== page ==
A webfolio is an electronic version of the portfolio. Using the Multigenre approach would be advised. The webfolio is a collection of the scholar's work placed on the webpage with links to other Internet resources. The webfolio when it is complete, though many folks consider it always UNDER CONSTRUCTION, will be introduced by a piece which explains the webfolio, introduces and links to the work represented in the webfolio, and assesses the scholar's progress. The webfolio is a collection of all of the scholar's work created throughout the year. It starts out as a homepage.

Your webfolio will include your hypertext essays, your own writings, using a paper template, and any other elements you wish to represent you and your capabilities as a web scholar.

The webfolio is a tool to promote scholarship: make it public, peer review, pass it on. By making it public, I mean publish it. I prefer the web for scholarly publishing as it can be continually worked on more efficiently than that in print. It also provides a wider audience. Peer Review is a key part of scholarship as we engage in dialogue with like minded scholars about our work. This is very constructive criticism. Finally, the third tenet of scholarship is "pass it on." Just as we take from other scholars, our work should be passed on to other scholars to use and build their own scholarship. The webfolio, the web based portfolio, is in my opinion, is the better way to go instead of print since the scholar can share hir work with more scholars more immediately and change and adjust hir work based on interaction with other scholars.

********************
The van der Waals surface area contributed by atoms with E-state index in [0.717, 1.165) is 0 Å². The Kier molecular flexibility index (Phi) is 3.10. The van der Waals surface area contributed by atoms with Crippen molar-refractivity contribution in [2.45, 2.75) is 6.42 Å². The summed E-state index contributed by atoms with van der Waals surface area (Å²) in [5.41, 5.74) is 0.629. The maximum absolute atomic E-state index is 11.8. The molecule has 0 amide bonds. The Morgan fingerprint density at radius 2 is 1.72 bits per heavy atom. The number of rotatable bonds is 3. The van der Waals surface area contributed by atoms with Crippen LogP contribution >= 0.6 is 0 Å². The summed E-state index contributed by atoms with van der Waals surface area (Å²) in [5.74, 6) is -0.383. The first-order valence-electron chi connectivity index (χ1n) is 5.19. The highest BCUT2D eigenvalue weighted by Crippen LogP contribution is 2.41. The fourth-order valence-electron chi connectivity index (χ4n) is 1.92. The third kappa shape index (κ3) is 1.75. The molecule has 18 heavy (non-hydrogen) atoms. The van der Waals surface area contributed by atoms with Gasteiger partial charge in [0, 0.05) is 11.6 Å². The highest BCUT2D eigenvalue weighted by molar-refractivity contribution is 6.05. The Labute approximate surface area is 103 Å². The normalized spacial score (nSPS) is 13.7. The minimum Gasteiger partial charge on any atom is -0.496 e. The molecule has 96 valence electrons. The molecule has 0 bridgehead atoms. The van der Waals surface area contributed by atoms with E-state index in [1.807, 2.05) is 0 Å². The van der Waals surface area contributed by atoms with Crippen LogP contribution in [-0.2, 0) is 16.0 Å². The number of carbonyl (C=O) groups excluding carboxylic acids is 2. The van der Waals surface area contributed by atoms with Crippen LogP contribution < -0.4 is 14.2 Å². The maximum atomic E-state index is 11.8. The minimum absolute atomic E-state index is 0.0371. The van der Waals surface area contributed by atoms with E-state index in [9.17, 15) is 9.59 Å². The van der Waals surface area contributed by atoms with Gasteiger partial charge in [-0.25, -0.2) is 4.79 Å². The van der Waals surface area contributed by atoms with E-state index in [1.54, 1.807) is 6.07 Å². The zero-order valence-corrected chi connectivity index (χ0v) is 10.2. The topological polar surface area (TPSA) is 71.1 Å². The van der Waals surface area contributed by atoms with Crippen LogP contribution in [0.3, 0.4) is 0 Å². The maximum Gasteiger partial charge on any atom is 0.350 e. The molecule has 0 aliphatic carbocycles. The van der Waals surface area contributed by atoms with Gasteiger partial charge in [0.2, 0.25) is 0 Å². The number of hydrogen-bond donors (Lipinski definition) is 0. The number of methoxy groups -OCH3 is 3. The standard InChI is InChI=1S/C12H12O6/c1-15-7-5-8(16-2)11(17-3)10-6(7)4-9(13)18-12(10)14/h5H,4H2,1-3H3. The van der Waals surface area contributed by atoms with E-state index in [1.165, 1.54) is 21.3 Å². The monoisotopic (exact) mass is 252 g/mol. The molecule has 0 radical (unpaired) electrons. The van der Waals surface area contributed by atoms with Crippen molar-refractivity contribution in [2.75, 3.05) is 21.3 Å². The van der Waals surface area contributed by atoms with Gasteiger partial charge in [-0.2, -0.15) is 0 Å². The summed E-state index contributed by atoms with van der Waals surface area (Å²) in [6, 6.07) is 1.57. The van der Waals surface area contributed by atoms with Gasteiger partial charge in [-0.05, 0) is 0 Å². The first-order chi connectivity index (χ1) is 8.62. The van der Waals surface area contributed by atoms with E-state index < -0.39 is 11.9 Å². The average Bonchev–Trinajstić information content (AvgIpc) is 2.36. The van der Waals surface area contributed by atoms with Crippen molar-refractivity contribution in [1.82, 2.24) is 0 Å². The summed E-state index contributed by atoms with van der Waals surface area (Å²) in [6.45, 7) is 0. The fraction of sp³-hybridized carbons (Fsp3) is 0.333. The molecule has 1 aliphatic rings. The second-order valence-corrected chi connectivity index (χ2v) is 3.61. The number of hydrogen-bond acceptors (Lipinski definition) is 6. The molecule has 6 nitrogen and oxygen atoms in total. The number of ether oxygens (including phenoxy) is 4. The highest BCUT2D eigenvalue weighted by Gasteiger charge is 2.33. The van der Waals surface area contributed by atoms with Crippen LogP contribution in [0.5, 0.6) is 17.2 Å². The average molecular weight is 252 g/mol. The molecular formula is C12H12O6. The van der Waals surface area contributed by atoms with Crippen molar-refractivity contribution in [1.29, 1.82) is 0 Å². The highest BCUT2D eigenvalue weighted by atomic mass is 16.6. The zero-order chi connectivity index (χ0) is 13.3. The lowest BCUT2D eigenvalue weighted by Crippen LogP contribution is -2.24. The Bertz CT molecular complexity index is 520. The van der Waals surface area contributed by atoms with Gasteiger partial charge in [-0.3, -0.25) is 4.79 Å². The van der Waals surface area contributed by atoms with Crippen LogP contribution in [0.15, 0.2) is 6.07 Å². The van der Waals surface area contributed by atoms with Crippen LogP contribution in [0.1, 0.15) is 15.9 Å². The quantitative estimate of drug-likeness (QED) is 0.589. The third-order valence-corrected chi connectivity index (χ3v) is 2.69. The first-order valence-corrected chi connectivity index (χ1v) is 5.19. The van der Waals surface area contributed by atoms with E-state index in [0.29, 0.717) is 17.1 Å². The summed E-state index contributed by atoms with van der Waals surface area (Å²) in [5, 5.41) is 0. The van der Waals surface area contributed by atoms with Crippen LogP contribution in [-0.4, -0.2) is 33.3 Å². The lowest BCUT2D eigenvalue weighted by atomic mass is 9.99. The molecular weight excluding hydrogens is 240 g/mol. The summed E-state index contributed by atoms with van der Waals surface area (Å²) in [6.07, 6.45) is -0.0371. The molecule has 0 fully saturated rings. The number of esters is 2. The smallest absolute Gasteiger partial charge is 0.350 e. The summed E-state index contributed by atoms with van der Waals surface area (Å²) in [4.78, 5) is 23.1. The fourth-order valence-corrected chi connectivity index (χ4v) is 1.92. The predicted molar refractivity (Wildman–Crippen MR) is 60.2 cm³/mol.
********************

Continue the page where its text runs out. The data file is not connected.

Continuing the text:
The webfolio will follow you and may serve as a fine representation for college admissions and for job interviews. The webfolio is yours and should grow as you grow. You should always revisit the webfolio in the years after you leave ITHS and continue to grow your professional webfolio as you proceed through college and life. The webfolio/webpage is a mirror to your soul.
Remember the webfolio is always under construction as are we.

Now one more point. As practicing scholars who have made your work public and have engaged in peer review; two elements are crucial in the passing it on part: publishing and presenting. You are all publishing this work on the web, but may have the opportunity to publish elsewhere on web and in print, do so. As for presenting this requires a different skill outlined beautifully in this article "Powerspeak: Forgotten Fundamentals of Presentation Speaking" by teacher Jeff Adkins. He hits on most of the problems seen in PP presentations. Pay particular attention to "I'll just type every single word on the screen and read it to everyone. That will be interesting..." No it won't be. Here is a good example of boring.

Here is the link to the 2003 Information Technology scholar's work.

Follow these links to previous year's scholar's webfolios from Murry Bergtraum HS:

1994 - 2000

Some Links:

  • The Webfolio: Why write to the Internet?
  • Portfolio links from The Mining Company
  • Portfolios
  • Self-Assessment in Portfolios
  • The Vermont Portfolios Project
  • References
  • Beyond Portfolios The Online Learning Record
  • Getting Started with Digital Portfolios Visit this site for information on using digital portfolios in your classroom.
  • Online Portfolios Cathleen Chamberlain takes the idea of electronic portfolios a step further by posting them online where families can easily access student work from anywhere on the Internet.
  • Electronic Portfolios At-a-Glance Guides These guides explain how to use common software tools to create electronic portfolios.
  • Portfolio Assessment Find out how portfolios allow you to document the "thinking" behind program objectives.
  • Electronic Portfolios Find out what you should include in an electronic portfolio and how to create and assess one. You can also view examples and resources.
  • Digital Portfolios Learn the purpose of student portfolios. Follow a template to select work samples to appear in the portfolios.

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